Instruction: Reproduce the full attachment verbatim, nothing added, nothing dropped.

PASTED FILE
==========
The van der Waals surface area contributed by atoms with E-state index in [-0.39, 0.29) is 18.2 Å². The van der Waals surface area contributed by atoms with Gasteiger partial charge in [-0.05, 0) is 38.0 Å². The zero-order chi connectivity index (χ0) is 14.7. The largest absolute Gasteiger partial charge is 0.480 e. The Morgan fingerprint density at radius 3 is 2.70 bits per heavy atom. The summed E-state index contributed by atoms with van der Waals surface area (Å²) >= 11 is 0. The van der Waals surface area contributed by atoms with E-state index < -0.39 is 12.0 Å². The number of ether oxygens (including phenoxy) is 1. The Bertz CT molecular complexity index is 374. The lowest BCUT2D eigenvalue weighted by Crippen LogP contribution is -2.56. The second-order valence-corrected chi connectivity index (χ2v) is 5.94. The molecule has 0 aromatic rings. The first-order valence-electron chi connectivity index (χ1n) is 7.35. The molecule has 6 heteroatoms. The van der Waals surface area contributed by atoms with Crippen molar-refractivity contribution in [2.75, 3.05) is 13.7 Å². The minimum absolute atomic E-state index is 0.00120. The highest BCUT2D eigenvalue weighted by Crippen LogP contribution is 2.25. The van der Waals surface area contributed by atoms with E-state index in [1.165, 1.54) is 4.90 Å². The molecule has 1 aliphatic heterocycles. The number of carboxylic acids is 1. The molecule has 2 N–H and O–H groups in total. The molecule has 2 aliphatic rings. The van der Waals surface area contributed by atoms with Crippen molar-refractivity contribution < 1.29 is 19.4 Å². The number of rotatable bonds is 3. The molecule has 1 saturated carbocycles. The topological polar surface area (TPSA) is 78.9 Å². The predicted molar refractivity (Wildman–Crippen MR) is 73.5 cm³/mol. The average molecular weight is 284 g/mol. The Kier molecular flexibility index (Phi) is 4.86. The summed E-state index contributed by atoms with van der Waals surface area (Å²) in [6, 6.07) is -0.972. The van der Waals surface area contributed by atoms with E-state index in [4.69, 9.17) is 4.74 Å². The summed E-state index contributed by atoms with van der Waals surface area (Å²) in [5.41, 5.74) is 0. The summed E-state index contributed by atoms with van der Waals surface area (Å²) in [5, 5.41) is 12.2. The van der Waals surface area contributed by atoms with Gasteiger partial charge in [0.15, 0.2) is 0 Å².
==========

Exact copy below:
The van der Waals surface area contributed by atoms with E-state index in [-0.39, 0.29) is 18.2 Å². The van der Waals surface area contributed by atoms with Gasteiger partial charge in [-0.05, 0) is 38.0 Å². The zero-order chi connectivity index (χ0) is 14.7. The largest absolute Gasteiger partial charge is 0.480 e. The Morgan fingerprint density at radius 3 is 2.70 bits per heavy atom. The summed E-state index contributed by atoms with van der Waals surface area (Å²) >= 11 is 0. The van der Waals surface area contributed by atoms with E-state index < -0.39 is 12.0 Å². The number of ether oxygens (including phenoxy) is 1. The Bertz CT molecular complexity index is 374. The lowest BCUT2D eigenvalue weighted by Crippen LogP contribution is -2.56. The second-order valence-corrected chi connectivity index (χ2v) is 5.94. The molecule has 0 aromatic rings. The first-order valence-electron chi connectivity index (χ1n) is 7.35. The molecule has 6 heteroatoms. The van der Waals surface area contributed by atoms with Crippen molar-refractivity contribution in [2.75, 3.05) is 13.7 Å². The minimum absolute atomic E-state index is 0.00120. The highest BCUT2D eigenvalue weighted by Crippen LogP contribution is 2.25. The van der Waals surface area contributed by atoms with E-state index in [1.165, 1.54) is 4.90 Å². The molecule has 1 aliphatic heterocycles. The number of carboxylic acids is 1. The molecule has 2 N–H and O–H groups in total. The molecule has 2 aliphatic rings. The van der Waals surface area contributed by atoms with Crippen molar-refractivity contribution < 1.29 is 19.4 Å². The number of rotatable bonds is 3. The molecule has 1 saturated carbocycles. The topological polar surface area (TPSA) is 78.9 Å². The predicted molar refractivity (Wildman–Crippen MR) is 73.5 cm³/mol. The average molecular weight is 284 g/mol. The Kier molecular flexibility index (Phi) is 4.86. The summed E-state index contributed by atoms with van der Waals surface area (Å²) in [6, 6.07) is -0.972. The van der Waals surface area contributed by atoms with E-state index in [4.69, 9.17) is 4.74 Å². The summed E-state index contributed by atoms with van der Waals surface area (Å²) in [5.41, 5.74) is 0. The summed E-state index contributed by atoms with van der Waals surface area (Å²) in [5, 5.41) is 12.2. The van der Waals surface area contributed by atoms with Gasteiger partial charge in [0.15, 0.2) is 0 Å².